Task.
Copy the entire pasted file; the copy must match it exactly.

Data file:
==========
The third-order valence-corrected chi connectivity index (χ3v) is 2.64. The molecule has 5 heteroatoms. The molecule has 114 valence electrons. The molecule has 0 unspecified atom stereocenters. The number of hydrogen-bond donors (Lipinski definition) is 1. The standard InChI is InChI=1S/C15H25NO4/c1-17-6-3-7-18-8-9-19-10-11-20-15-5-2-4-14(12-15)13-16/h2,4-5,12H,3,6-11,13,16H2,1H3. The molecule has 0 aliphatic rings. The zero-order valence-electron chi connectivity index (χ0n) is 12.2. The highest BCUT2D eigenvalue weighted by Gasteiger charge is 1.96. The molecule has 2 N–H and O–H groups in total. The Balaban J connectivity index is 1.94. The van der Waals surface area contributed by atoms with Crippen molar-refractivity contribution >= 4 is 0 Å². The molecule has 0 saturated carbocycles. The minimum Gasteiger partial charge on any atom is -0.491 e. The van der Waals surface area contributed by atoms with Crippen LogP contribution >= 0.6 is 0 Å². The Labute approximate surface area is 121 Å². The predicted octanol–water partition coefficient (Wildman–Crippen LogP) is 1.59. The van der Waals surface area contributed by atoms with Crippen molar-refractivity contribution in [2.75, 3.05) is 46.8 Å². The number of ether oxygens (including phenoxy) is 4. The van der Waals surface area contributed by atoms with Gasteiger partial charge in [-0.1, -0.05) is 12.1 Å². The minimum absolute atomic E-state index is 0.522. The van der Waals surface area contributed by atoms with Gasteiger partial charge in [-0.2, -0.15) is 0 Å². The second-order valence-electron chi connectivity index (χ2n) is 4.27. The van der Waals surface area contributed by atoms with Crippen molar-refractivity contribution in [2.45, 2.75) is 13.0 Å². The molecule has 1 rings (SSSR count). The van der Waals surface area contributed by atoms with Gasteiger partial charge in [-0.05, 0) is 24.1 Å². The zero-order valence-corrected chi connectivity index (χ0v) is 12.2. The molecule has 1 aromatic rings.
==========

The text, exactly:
The third-order valence-corrected chi connectivity index (χ3v) is 2.64. The molecule has 5 heteroatoms. The molecule has 114 valence electrons. The molecule has 0 unspecified atom stereocenters. The number of hydrogen-bond donors (Lipinski definition) is 1. The standard InChI is InChI=1S/C15H25NO4/c1-17-6-3-7-18-8-9-19-10-11-20-15-5-2-4-14(12-15)13-16/h2,4-5,12H,3,6-11,13,16H2,1H3. The molecule has 0 aliphatic rings. The zero-order valence-electron chi connectivity index (χ0n) is 12.2. The highest BCUT2D eigenvalue weighted by Gasteiger charge is 1.96. The molecule has 2 N–H and O–H groups in total. The Balaban J connectivity index is 1.94. The van der Waals surface area contributed by atoms with Crippen molar-refractivity contribution >= 4 is 0 Å². The molecule has 0 saturated carbocycles. The minimum Gasteiger partial charge on any atom is -0.491 e. The van der Waals surface area contributed by atoms with Crippen LogP contribution >= 0.6 is 0 Å². The Labute approximate surface area is 121 Å². The predicted octanol–water partition coefficient (Wildman–Crippen LogP) is 1.59. The van der Waals surface area contributed by atoms with Crippen molar-refractivity contribution in [2.75, 3.05) is 46.8 Å². The number of ether oxygens (including phenoxy) is 4. The van der Waals surface area contributed by atoms with Gasteiger partial charge in [-0.1, -0.05) is 12.1 Å². The minimum absolute atomic E-state index is 0.522. The van der Waals surface area contributed by atoms with Gasteiger partial charge in [-0.2, -0.15) is 0 Å². The second-order valence-electron chi connectivity index (χ2n) is 4.27. The van der Waals surface area contributed by atoms with Crippen molar-refractivity contribution in [2.45, 2.75) is 13.0 Å². The molecule has 1 rings (SSSR count). The van der Waals surface area contributed by atoms with Gasteiger partial charge in [-0.05, 0) is 24.1 Å². The zero-order valence-corrected chi connectivity index (χ0v) is 12.2. The molecule has 1 aromatic rings.